1. Visit the settings section on your device.
  2. Tap on “Storage.”
  3. Tap on “Cached data.”
  4. Select “Clear.”

You can also clear cached data for individual apps, especially the ones you use frequently. To do so,

  1. Visit the “Settings” section on your device.
  2. Tap on “Apps.”
  3. Navigate to the app you’d like to clean and give it a tap.
  4. Tap on “Clear Cache.”

Method 2: Uninstall Apps You No Longer Need

The more apps you have installed, the more operating system space they take up. Uninstalling unused apps frees up that space for other things like pictures, music, or even newer, more efficient apps. Most apps operate in the background even when you’re not using them. For this reason, uninstalling apps you no longer need on your phone can free up storage and reduce unnecessary data transfer.

Here’s how to uninstall unwanted apps on your Android:

  1. Launch the Settings app on your device.
  2. Tap on “Apps.”
  3. Scroll through the list to find apps you rarely use. While at it, watch out for built-in apps that are a mainstay in your phone’s operating system. Such apps should never be uninstalled.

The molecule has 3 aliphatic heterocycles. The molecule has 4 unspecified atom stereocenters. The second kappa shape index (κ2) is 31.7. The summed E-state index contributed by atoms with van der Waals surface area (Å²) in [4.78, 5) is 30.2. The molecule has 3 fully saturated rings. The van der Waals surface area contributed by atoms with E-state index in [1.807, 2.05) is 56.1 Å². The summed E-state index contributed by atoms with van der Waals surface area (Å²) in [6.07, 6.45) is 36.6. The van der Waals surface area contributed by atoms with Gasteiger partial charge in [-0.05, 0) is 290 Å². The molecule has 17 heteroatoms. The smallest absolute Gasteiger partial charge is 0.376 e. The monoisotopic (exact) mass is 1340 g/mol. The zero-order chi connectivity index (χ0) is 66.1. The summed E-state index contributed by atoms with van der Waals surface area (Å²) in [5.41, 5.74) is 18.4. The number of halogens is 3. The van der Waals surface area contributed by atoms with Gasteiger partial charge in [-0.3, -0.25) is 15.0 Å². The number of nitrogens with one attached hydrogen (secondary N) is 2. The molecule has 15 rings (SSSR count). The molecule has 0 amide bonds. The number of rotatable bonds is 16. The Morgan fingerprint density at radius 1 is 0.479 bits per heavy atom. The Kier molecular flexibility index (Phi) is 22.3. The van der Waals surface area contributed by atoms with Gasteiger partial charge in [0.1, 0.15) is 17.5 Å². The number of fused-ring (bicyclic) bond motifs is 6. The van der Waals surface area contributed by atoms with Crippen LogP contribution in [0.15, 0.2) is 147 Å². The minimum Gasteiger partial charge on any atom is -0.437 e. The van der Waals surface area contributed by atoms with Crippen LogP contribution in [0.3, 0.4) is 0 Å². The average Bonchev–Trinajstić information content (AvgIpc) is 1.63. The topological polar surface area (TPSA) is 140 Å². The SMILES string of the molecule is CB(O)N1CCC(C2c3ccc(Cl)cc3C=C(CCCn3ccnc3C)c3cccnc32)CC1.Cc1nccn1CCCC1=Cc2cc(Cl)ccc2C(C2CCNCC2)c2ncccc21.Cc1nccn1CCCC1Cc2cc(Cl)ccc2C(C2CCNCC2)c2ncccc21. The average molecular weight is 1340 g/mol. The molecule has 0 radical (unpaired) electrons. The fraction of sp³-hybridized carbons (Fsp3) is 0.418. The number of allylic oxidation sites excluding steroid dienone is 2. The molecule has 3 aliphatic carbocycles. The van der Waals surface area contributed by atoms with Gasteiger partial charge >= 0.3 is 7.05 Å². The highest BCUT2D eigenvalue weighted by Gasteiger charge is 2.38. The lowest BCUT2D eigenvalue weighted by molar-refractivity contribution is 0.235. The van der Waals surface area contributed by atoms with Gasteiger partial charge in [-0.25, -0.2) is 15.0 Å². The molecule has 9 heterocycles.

4. Once you’ve found an app you no longer need, tap on it and then select “Uninstall.”4

Method 3: Empty the Downloads Folder

The Downloads folder on your smartphone is automatically used to store all downloads, including PDF documents, bookmarks, videos, and music files. These files can take up a lot of space on your phone. If you don’t delete the files you no longer need, they may interfere with other operations on your device. A cluttered downloads folder also means spending more time to find the files you need.

Here’s how to empty your downloads folder:

  1. Launch the Settings app on your device.
  2. Tap on “Apps.”
  3. Look for an app called “My Files,” or simply “Files.” If you don’t locate it immediately, it may be hidden within “Tools.”
  4. Once you’ve found the folder, you’ll find all your downloads organized into folders, such as music, images, and videos.
  5. To delete specific files,
    • Open a folder.
    • Tap and hold on the file.
    • Select “Delete.”

Method 4: Use a Dedicated Memory Clearing Tool

Although you can find and delete most unwanted data on your device using the built-in tools, the modern Android OS is a labyrinth of information with numerous folders and subfolders where some files can hide. As such, you may need a dedicated memory-cleaning app built to do all the housecleaning in a thorough, intelligent way.